Management of heart failure patients

Keep It Pumping

(Second of a series)

In the previous article, we learned that heart failure (HF) or pumapalyang puso is a serious life-threatening condition in which the heart cannot pump enough blood to fully meet the oxygen demands of the body.


Two types of HF

The ejection fraction (EF) is an important measurement in determining how well the heart is pumping out blood; it is also useful in diagnosing and monitoring HF. Approximately half of HF patients have a reduced ejection fraction (HF-rEF). This type of HF has worse prognosis.  The good news is nowadays, there are treatments that are available to improve quality of life and survival.


The other half of HF patients have preserved ejection fraction (HF-pEF). This type of HF is less well understood, more difficult to diagnose and has no proven treatments to date.

Signs and symptoms

The following changes in your body should be a cause for alarm: fatigue, shortness of breath even with minimal physical exertion or when lying down, almost incessant cough or wheezing, sudden weight gain from fluid retention and engorged lower extremities and abdomen, irregular heartbeat and frequent urination at night. Some would dismiss abnormally frequent urination as incontinence which is normal for the aging population, especially fat women in their 40s, 50s and up.

Some patients have thought all the while that they are asthmatic because of the chronic struggle for breath, actually it is a sign that they have been suffering from HF. Don’t play doctors. See a real heart doctor.


Accuracy is vital. A patient with heart failure needs to learn about the disease so he can take good care of himself. He/she can put HF symptoms at bay by eating the right types of food, drinking the right amount of fluid, exercising within the prescribed limits and taking his/her medicines correctly.

Monitoring and recording your weight in a chart daily is a must. An increase in weight can be an early indication of worsening HF. This should be a signal for the patient to go back to the doctor.


Medications to treat HF

An HF patient needs to take his/her medications at the right dose and prescribed time. Always carry a medication list. Make sure that you have mastered the names and doses of the drugs you are taking. These drugs are usually given for HF-rEF:

  • Diuretics or water pills can help avoid readmission for fluid overload by helping the body get rid of excess

retained fluid.

  • Angiotensin-converting enzyme (ACE) inhibitors, like enalapril and perindopril, block the effect of angiotensin (hormone that cause increased blood pressure and make the heart work harder). Common side effects include dizziness from low blood pressure and dry cough. For patients who cannot tolerate ACE inhibitors mostly due to disturbing cough, angiotensin receptor blockers, like valsartan and candesartan, are used.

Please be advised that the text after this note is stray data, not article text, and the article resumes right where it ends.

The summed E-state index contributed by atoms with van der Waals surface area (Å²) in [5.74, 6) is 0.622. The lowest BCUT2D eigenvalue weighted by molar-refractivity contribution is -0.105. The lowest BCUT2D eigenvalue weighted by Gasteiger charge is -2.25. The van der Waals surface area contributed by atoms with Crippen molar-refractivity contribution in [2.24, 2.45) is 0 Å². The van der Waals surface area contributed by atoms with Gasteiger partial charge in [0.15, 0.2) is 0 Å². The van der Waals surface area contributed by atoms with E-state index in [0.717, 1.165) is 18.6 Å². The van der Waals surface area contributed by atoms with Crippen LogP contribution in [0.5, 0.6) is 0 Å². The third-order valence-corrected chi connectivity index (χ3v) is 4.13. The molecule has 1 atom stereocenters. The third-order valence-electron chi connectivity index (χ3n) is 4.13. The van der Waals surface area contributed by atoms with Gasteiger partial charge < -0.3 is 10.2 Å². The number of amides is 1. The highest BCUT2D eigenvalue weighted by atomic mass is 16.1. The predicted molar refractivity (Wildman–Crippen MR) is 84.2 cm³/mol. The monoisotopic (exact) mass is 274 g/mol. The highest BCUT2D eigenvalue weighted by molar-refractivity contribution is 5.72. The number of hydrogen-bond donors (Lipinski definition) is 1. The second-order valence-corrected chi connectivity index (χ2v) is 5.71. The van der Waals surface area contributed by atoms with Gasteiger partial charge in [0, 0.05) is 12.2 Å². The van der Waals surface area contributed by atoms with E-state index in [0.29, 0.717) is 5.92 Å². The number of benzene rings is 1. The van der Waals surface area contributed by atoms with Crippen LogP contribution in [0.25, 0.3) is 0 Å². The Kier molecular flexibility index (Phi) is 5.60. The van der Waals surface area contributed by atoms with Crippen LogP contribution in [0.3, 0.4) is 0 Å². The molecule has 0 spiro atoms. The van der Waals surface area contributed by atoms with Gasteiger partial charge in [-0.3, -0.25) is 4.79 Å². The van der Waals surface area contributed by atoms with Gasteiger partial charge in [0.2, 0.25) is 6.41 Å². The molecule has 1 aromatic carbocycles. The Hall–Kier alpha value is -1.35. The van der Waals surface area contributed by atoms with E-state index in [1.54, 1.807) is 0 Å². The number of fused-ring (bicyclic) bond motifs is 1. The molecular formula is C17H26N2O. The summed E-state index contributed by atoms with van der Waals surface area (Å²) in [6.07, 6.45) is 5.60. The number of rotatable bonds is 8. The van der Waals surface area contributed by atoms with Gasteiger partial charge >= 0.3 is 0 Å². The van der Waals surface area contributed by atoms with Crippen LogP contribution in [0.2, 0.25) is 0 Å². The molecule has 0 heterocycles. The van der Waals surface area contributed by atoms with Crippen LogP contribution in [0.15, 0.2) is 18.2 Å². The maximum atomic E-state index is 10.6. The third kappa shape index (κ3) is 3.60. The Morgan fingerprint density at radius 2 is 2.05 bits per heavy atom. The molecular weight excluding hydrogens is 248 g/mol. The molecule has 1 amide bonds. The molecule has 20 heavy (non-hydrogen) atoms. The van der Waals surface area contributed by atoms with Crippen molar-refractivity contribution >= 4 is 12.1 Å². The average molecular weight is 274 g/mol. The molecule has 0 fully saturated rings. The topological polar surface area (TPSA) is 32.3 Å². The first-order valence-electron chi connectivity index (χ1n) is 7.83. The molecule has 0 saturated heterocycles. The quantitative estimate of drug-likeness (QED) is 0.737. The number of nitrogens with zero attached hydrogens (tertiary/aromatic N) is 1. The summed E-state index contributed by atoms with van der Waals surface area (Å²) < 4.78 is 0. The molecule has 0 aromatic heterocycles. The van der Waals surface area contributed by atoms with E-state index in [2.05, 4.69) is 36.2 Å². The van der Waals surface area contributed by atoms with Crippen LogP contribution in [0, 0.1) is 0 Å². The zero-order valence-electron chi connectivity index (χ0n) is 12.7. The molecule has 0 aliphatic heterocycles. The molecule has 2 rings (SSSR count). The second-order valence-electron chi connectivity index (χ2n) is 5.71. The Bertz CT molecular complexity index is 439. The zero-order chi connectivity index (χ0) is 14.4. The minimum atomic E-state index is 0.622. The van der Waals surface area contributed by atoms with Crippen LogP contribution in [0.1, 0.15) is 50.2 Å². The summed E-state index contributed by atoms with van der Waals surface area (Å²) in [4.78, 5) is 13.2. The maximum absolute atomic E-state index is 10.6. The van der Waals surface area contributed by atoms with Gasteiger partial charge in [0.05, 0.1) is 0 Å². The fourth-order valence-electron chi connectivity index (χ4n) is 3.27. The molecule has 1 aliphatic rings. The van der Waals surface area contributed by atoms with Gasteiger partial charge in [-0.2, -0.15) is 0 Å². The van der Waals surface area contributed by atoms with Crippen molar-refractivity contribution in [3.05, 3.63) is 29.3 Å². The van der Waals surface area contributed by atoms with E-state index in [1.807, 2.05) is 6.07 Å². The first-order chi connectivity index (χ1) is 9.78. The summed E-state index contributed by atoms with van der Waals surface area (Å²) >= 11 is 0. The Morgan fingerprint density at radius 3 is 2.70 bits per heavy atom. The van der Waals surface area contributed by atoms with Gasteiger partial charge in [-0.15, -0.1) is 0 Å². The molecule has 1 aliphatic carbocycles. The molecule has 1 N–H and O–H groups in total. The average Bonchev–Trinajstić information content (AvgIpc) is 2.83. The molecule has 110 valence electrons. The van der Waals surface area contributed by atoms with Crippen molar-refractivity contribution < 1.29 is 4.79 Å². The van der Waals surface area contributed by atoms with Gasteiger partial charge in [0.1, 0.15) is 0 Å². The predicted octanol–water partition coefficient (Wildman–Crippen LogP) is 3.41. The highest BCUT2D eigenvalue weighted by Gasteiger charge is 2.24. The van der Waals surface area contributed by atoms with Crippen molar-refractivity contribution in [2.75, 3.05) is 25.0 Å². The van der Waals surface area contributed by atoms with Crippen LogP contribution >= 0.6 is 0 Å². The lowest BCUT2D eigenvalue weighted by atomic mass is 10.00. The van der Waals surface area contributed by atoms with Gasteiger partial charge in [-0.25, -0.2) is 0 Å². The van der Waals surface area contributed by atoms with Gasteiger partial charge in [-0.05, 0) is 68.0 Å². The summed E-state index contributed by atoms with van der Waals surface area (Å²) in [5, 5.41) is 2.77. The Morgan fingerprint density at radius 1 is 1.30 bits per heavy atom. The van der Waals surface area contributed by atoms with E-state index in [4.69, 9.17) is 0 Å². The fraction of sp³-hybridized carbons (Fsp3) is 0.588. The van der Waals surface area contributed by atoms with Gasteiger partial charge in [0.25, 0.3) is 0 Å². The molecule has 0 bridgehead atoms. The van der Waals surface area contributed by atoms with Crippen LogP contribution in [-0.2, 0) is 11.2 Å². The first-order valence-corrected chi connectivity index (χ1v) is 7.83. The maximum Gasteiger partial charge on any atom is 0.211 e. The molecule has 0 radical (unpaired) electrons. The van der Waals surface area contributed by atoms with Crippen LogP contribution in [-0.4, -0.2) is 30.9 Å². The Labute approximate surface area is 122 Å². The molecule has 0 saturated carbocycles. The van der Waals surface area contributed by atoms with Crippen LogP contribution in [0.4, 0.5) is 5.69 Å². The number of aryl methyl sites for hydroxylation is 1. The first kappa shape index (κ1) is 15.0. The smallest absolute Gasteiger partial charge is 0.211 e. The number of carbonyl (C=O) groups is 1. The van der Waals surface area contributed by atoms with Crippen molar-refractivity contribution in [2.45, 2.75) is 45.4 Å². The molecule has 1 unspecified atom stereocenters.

• Beta-blockers, like carvedilol, metoprolol, bisoprolol and nebivolol, block the beta-receptors on heart cells, which when stimulated make the heart rate increase. This is the body’s way to compensate for a failing heart, but can worsen heart failure. For patients who cannot take beta-blockers, ivabradine is prescribed.
  • Spironolactone and eplerenone have also been proven to be helpful in patients with heart failure.
  • Digoxin increases the force of the heart’s contractions and slows the heart rate. This prevents rehospitalizations in patients with heart failure. Side effects include nausea, vomiting, palpitations or a very slow heart rate.

Many people with heart failure who are compliant with their prescribed drug and lifestyle treatment given by their cardiologists can enjoy relatively active lives. A review of studies has shown that self-management interventions had a beneficial effect on time to HF-related hospitalization or all-cause death and HF-related hospitalization alone. This also elicited a small improvement in HF-related quality of life. The patient constitutes a pivotal part of the management of his/her disease.

However, despite the use of these drugs, there still remains an unmet need to improve the prognosis of these patients. Newer drugs and modalities of treatment will potentially improve the patients’ quality of life and survival rates.


  2. LCZ696 Fast Facts

Dr. Alex T. Junia, president of the Philippine Heart Association (PHA) 2015-2016, completed his medical degree at the Cebu Institute of Medicine and finished his Fellowship in Cardiology at the Philippine Heart Center. The PHA is an organization of cardiovascular specialists and lay members that ensure accessible, affordable and quality cardiovascular education and care for everyone. For more information, visit

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TAGS: Health, Heart Failure, Management, patients
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